David Leon Cyranoski

David Leon Cyranoski


Research Field
History of Science/Science, Technology, and Society/Science integrity

Research Overview

Historical perspectives on biological sciences and their applications

Scientific breakthroughs and technological innovations often seem to erupt on the scene, posing urgent social, regulatory, ethical and economic challenges. As a correspondent for Nature, Cyranoski spent two decades covering such critical interactions between science and society, notably in controversial areas such as stem cells and reproductive biology.

But scientific discoveries have long trajectories, and understanding how they emerged will help us grapple with their implications. Cyranoski is now examining the recent history of stem cells, reproductive biology, developmental biology and other research fields in order to describe and understand how social factors shaped their evolution, how underlying scientific uncertainty affects their development, and how regulatory decision-making has guided their clinical translation. His analyses will also take into account other factors, such as the impact of commercial interests and the role of public engagement by scientists trying to earn acceptance of their findings. The results of such studies will differ depending on the technology, vary by setting, and change over time, offering a rich array of contexts to analyze for insights into how science evolves and how we can best come to grips with the latest scientific trends.


David Cyranoski earned a master’s degree and passed the doctoral exam in the History of Science and the History of Japan at the University of California-Berkeley. From 2000, based first in Japan and then in China, he spent more than 20 years as the Asia-Pacific Correspondent for Nature covering the gamut of biological and physical sciences at the cutting-edge. He joined ASHBi in 2021.


Cyranoski, D., Sipp, D., Mallik, S., and Rasko, J.E.J. (2023). Too little, too soon: Japan’s experiment in regenerative medicine deregulation. Cell Stem Cell 30, 913–916.

Cyranoski, D. (2023). Opinion Guest Essay: How a scientific fraud reinvented himself. The New York Times. June 21, 2023.

Cyranoski, D., Contreras, J.L., and Carrington, V.T. (2023). Intellectual property and assisted reproductive technology. Nat. Biotechnol. 41, 14–20.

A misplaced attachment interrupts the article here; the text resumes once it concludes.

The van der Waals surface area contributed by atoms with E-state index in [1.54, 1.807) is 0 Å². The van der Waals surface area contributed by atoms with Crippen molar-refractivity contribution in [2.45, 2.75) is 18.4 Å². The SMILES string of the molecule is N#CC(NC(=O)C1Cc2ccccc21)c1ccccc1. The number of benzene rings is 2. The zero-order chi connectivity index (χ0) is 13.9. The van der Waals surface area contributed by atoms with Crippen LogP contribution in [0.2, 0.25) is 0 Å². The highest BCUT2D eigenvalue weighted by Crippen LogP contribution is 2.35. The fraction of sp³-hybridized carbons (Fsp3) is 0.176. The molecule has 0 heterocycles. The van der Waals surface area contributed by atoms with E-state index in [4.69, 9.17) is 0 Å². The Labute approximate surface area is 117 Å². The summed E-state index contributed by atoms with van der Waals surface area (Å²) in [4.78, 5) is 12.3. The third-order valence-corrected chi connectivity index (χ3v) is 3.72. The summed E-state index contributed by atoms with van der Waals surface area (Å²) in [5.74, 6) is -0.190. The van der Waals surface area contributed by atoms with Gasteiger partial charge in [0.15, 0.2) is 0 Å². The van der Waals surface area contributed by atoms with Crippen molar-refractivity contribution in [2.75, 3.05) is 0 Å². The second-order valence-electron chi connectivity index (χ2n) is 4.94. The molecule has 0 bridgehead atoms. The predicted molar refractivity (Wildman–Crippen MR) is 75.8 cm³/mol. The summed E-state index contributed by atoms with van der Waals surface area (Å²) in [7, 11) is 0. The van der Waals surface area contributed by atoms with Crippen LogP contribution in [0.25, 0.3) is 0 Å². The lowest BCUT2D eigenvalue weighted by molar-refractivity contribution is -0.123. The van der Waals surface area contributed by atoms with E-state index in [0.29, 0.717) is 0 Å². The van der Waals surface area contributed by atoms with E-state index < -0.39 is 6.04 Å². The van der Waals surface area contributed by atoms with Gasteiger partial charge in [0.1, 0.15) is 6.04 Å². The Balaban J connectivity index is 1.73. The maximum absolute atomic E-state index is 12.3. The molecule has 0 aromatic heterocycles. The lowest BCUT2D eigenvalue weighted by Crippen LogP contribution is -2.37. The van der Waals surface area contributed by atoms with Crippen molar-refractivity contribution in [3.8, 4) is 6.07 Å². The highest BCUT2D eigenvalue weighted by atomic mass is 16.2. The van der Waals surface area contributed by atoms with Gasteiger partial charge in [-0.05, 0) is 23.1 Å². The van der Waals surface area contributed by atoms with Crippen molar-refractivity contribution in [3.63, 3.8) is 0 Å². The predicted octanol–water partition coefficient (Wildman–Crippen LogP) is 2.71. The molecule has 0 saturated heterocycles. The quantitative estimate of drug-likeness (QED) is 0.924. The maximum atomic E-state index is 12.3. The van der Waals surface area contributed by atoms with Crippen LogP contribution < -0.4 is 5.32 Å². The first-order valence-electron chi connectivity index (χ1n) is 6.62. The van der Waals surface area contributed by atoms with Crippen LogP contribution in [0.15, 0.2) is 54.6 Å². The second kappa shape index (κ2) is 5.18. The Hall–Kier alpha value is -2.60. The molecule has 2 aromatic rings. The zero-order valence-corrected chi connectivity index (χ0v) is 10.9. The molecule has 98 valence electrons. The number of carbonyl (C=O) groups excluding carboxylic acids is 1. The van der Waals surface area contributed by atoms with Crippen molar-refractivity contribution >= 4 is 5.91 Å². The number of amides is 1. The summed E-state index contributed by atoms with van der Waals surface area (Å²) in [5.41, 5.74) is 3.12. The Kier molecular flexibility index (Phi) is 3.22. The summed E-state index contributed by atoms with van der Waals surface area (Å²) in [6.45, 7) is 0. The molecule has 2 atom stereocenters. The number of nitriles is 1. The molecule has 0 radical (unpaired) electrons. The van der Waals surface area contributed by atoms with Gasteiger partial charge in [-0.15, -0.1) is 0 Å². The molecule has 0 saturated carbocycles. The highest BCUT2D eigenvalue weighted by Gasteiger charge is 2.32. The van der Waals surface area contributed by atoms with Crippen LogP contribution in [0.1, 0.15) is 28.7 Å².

Cyranoski, D., Contreras, J.L., and Carrington, V.T. (2023) Who will own the next generation of assisted reproductive technologies? Nature Portfolio Bioengineering Community https://bioengineeringcommunity.nature.com/posts/who-will-own-the-next-generation-of-assisted-reproductive-technologies. (Blog post)

Cyranoski, D. (2021). AI drug discovery booms in China. Nat. Biotechnol. 39, 900–902.

Cyranoski, D. (2021). Alarming COVID variants show vital role of genomic surveillance. Nature. 10.1038/d41586-021-00065-4.

Cyranoski, D. (2020). Profile of a killer: the complex biology powering the coronavirus pandemic. Nature, [online] 581(7806), pp.22–26. Available at: https://www.nature.com/articles/d41586-020-01315-7

Cyranoski, D. (2019). The potent effects of Japan’s stem-cell policies. Nature, [online] 573(7775), pp.482–485. Available at: https://www.nature.com/articles/d41586-019-02847-3.

Cyranoski, D. (2019). Embryo-like structures created from human stem cells. Nature. [online] Available at: https://www.nature.com/articles/d41586-019-02654-w.

Cyranoski, D. (2018). How human embryonic stem cells sparked a revolution. Nature, [online] 555(7697), pp.428–430. Available at: https://www.nature.com/articles/d41586-018-03268-4

Cyranoski, D. (2018). First monkeys cloned with technique that made Dolly the sheep. Nature, [online] 553(7689), pp.387–388. Available at: https://www.nature.com/articles/d41586-018-01027-z.

Cyranoski, D. and Reardon, S. (2015). Embryo editing sparks epic debate. Nature, [online] 520(7549), pp.593–594. Available at: https://www.nature.com/articles/520593a?proof=t.

Cyranoski, D. (2013). Stem cells: Egg engineers. Nature, [online] 500(7463), pp.392–394. Available at: https://www.nature.com/articles/500392a.

Cyranoski, D. (2008). Stem cells: 5 things to know before jumping on the iPS bandwagon. Nature, [online] 452(7186), pp.406–408. Available at: https://www.nature.com/articles/452406a.


・2019 Association of Health Care Journalists. First place for “The potent effects of Japan’s stem cell policies”
・2019 Association of British Science Writers. Shortlisted for “The potent effects of Japan’s stem cell policies”
・2018 Association of British Science Writers. Best Investigative Journalism. Shortlisted for “The Secret War Against Counterfeit Science”
・2017 National Academies Communication Awards. Finalist for coverage of CRISPR/Cas-9 gene-editing
・2007 Michael DeBakey Journalism Award. Winner for “Primates in the Frame”


Nov. 1, 2021

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